Originally Posted by richarda123
On Lupron now and my once, what seemed to me, inexhaustable large
bottle of calcium/vitamin D is almost empty. I noticed there are separate vitamin D3 available. Was wondering if I should get the combo calcium/D again or try a calcium with the separate D-3 version? Does it matter? My 1st density bone scan came out OK.
I know what you mean about that seeminly inexhaustable supply. Those combined calcium plus D bottles are so large and full compared to other supplement bottles, but the pills are large too, and it's surprising how quickly they go.
You will probably need both the combo pills and the solely vitamin D pills to get the needed dose. If you try for the needed vitamin D dose using the combo pills, you will very likely get too much calcium.
It used to be thought that just 400 IU of vitamin D3 daily was enough. However, that conclusion was based on the amount proven to prevent vitamin D deficiency in children. It also used to be thought that you could easily exceed the toxic dose level for vitamin D; but we now know that exceeding that dose is not easy (though see my comment on my own experience below). Now, it is widely recognized that a great many adults are deficient in vitamin D.
That's why the amount you get along with calcium in a combined supplement is probably inadequate for you.
There are many factors that determine our levels of vitamin D, which most of us get plenty of from our skin after sun exposure in our youth. However, as we age, we are not as good at making it ourselves, and some of us ultimately make little. Those of us with dark skin automatically filter out much of the sunlight that produces the vitamin D, and for those of us with light skin, clothing, sun screen, and staying indoors also can drastically reduce the amount of sun exposure we need. So can living in lattitudes well to the north or south of the Equator, especially in the cold weather months when the angle of the sun, cold weather clothing, and less time out doors result in much lower production of vitamin D via the skin. Basically, this means that many of us are going to have to get vitamin D from supplements or food if we are going to have enough.
Dr. Charles "Snuffy" Myers, MD, an eminent medical oncologist specializing in prostate cancer and a patient with his own advanced case (ten year survivor, doing very well), took an early interest in vitamin D after he read a study by the pioneering Canadian doctor, Reinhold Veith in 1999. Before that time, vitamin D research had been a backwater, and vitamin D was not considered all that important. How that's changed over the past decade!
Another leading vitamin D researcher is Dr. Hollick from Boston, and there are many other researchers doing important work. Anyway, back to Dr. Myers.
He started checking the levels of vitamin D in patients coming to his practice near Charlottesville, VA, and he was surprised to discover that nearly all were deficient in vitamin D. Many of us in the southern US are getting plenty of sun and think we are therefor making ample vitamin D through our skin. However, Dr. Myers found that in his practice, which is not far from an airport with patients flying in from all over the US and from many foreign countries, vitamin D deficiency was commonly found even in patients getting ample sun exposure, even in Florida residents with skin deeply wrinkled by the sun.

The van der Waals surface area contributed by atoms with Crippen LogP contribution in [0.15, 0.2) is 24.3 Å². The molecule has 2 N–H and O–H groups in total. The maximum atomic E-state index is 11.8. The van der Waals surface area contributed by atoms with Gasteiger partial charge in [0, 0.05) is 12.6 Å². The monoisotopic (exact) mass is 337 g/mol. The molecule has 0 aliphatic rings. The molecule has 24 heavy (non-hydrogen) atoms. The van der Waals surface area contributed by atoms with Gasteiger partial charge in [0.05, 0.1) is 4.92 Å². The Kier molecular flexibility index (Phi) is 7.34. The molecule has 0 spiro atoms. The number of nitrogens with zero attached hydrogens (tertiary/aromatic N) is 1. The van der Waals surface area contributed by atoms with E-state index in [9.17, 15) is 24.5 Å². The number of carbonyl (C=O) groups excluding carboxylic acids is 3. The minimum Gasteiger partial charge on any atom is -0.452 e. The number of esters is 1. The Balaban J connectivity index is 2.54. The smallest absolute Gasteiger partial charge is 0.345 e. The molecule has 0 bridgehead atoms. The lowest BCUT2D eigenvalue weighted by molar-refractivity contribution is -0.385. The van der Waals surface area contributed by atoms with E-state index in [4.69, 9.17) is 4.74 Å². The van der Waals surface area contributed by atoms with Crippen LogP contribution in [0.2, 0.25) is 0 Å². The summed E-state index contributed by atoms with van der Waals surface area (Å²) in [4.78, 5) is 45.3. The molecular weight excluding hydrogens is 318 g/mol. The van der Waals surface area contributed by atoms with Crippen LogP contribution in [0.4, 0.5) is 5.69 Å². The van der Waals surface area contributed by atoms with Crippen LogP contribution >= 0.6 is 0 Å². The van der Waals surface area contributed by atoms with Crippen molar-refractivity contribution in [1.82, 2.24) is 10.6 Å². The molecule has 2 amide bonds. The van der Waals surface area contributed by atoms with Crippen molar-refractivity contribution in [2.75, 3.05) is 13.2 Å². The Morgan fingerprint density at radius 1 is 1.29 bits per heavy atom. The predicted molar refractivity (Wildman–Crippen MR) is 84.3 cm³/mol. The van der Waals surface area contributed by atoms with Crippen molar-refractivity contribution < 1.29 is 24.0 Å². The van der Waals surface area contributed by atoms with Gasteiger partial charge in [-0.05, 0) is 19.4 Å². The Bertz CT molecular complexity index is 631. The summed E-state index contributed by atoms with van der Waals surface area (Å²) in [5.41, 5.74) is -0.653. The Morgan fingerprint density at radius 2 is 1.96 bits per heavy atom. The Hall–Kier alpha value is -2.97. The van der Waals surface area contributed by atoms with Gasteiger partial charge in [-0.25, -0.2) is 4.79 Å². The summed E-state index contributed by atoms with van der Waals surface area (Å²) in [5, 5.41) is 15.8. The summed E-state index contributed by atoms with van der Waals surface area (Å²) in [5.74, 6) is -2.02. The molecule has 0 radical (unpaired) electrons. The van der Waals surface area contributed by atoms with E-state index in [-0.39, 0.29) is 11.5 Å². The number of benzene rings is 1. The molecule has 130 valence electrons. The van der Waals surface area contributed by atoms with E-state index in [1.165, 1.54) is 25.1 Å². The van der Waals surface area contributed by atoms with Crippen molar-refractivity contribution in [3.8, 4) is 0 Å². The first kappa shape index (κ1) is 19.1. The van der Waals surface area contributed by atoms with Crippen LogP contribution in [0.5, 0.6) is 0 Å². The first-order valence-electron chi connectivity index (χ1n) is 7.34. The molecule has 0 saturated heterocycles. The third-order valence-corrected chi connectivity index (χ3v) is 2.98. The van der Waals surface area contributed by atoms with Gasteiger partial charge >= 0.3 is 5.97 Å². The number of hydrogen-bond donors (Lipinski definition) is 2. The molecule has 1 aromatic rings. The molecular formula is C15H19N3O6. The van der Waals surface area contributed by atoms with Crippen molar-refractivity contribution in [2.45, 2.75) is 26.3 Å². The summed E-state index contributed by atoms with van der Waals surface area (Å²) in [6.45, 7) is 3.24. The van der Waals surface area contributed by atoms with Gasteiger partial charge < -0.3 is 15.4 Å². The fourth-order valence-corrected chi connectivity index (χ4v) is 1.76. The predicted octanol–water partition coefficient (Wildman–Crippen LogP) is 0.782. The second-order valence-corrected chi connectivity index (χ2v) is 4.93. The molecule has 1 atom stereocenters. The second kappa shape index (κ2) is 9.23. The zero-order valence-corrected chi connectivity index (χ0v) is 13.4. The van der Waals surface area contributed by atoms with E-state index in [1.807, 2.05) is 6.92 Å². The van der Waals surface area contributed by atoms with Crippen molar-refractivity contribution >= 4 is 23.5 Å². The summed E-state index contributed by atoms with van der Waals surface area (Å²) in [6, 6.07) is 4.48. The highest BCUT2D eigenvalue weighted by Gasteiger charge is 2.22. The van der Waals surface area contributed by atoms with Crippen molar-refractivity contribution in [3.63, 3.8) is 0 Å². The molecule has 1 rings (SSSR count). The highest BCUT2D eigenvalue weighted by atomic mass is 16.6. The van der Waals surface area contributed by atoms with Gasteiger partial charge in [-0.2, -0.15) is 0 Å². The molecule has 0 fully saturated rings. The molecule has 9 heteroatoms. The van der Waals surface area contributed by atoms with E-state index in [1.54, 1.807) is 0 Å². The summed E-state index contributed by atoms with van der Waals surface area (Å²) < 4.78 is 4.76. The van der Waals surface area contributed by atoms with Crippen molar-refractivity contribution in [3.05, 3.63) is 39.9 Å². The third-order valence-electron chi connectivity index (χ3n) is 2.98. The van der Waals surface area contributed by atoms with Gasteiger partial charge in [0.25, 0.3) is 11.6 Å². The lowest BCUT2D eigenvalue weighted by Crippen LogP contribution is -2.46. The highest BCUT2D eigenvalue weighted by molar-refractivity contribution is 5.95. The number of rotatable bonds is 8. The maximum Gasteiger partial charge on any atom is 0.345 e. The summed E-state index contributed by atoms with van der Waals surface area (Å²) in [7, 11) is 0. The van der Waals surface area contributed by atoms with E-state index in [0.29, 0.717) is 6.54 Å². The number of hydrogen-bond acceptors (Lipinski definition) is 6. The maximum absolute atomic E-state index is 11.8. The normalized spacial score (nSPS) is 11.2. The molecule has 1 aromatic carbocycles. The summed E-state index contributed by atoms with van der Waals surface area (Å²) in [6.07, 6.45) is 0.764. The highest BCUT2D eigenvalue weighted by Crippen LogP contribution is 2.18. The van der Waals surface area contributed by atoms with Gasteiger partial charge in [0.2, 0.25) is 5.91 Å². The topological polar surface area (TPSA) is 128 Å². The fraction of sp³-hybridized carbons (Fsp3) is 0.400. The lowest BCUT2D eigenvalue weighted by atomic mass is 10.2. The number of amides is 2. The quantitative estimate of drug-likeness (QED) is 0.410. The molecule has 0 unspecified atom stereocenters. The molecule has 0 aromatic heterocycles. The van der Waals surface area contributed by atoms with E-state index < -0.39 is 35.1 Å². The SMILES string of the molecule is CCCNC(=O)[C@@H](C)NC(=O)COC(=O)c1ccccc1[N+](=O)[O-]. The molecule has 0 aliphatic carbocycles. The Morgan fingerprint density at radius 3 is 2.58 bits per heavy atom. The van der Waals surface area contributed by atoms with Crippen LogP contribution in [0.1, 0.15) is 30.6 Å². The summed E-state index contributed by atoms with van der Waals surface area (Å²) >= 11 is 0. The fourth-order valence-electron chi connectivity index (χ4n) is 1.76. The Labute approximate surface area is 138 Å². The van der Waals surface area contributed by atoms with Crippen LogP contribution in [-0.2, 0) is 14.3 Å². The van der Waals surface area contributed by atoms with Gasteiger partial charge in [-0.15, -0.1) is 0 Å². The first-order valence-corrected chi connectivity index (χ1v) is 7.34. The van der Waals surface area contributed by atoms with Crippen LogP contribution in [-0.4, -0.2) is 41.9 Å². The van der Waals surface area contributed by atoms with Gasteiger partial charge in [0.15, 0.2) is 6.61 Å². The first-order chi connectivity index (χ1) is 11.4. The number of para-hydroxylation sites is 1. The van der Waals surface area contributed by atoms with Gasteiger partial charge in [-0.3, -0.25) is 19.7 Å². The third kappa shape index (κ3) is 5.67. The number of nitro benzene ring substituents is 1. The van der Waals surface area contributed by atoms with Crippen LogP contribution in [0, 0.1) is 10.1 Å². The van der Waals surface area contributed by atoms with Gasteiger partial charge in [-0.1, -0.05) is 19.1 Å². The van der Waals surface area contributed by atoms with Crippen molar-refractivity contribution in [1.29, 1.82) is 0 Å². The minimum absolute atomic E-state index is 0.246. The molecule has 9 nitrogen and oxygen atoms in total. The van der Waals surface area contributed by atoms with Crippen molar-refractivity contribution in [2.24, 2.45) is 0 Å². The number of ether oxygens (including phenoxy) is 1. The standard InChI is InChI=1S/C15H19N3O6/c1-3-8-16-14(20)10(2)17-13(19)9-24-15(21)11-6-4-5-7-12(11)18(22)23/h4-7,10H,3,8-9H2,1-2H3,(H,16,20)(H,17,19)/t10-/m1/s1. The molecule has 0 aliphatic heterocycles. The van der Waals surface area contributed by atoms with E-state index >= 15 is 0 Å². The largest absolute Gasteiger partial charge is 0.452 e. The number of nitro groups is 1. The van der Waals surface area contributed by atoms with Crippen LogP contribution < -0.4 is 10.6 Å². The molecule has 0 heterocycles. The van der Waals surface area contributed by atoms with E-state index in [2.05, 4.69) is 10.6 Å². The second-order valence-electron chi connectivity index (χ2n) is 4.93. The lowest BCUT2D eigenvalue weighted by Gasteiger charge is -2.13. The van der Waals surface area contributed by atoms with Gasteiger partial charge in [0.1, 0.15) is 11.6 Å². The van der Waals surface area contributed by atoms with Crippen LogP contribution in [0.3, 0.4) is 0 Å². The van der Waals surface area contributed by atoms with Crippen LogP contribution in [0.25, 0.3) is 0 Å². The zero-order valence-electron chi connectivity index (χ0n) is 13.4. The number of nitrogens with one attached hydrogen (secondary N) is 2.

Dr. Myers frequently features vitamin D in his talks to survivor groups, and he has written about vitamin D, and its importance in helping us combat prostate cancer, not only in his Prostate Forum Newsletter but also in his book "Beating Prostate Cancer: Hormonal Therapy & Diet." Here's what he says about dosing on page 151 of his book (in the original edition): "But how much vitamin D should you take if you never get any sun? The best current estimates are 4 to 5,000 IU a day. The best estimate for those of us with routine sun exposure would be 2,000 IU." However, because of the personal differences in producing vitamin D, he is strongly in favor of periodic testing to see that the level is in the desired range.
He and other leading experts in vitamin D and prostate cancer like to see the level between 50 and 80 ng/ml(corrected from nmol/L, page 158 of his book) or up to 100 on the 25-hydroxy vitamin D blood test, with a preference for values closer to 80 or 100 than to 50. I have a fellow survivor and friend who was found to have such a low level - below 20 as I recall it -that for a short period he was on a super-vitamin D therapy approved by the FDA: 50,000 IU!.
My own vitamin D level will drop below 50, especially in the winter, without supplements, even though I consume herring at lunch daily and also consume fish oil daily, both sources of vitamin D. My most recent test on March 18 was 75, right where I want it.
However, when my oncologist and I were just getting the hang of handling vitamin D and its testing a few years ago, along with many other patients and doctors, I was supplementing with about 4 to 5,000 IU per day - not unusually high compared to what many fellow survivors said they were taking. Apparently the outdoor exposure I had, plus the supplements, plus the daily pieces of herring, plus the fish oil were a lot more than enough for me, and my 25-hydroxy level rose to 141!
Well, that's very close to the level considered "vitamin D intoxication," but it comes without any pleasant buzz.
My doctor checked and found no adverse effects
, and I cut out supplements for a few months. That dropped the level to around 50, and I was able to restart the supplements.
To me, the lesson there is to get tested periodically. (By the way, I was the first patient in his large general oncology practice, including his partners, to be tested for vitamin D. He told me I also had had the highest score he had ever seen. Now if only that "outstanding" score had been in an athletic contest instead of a medical test!)
I hope this helps.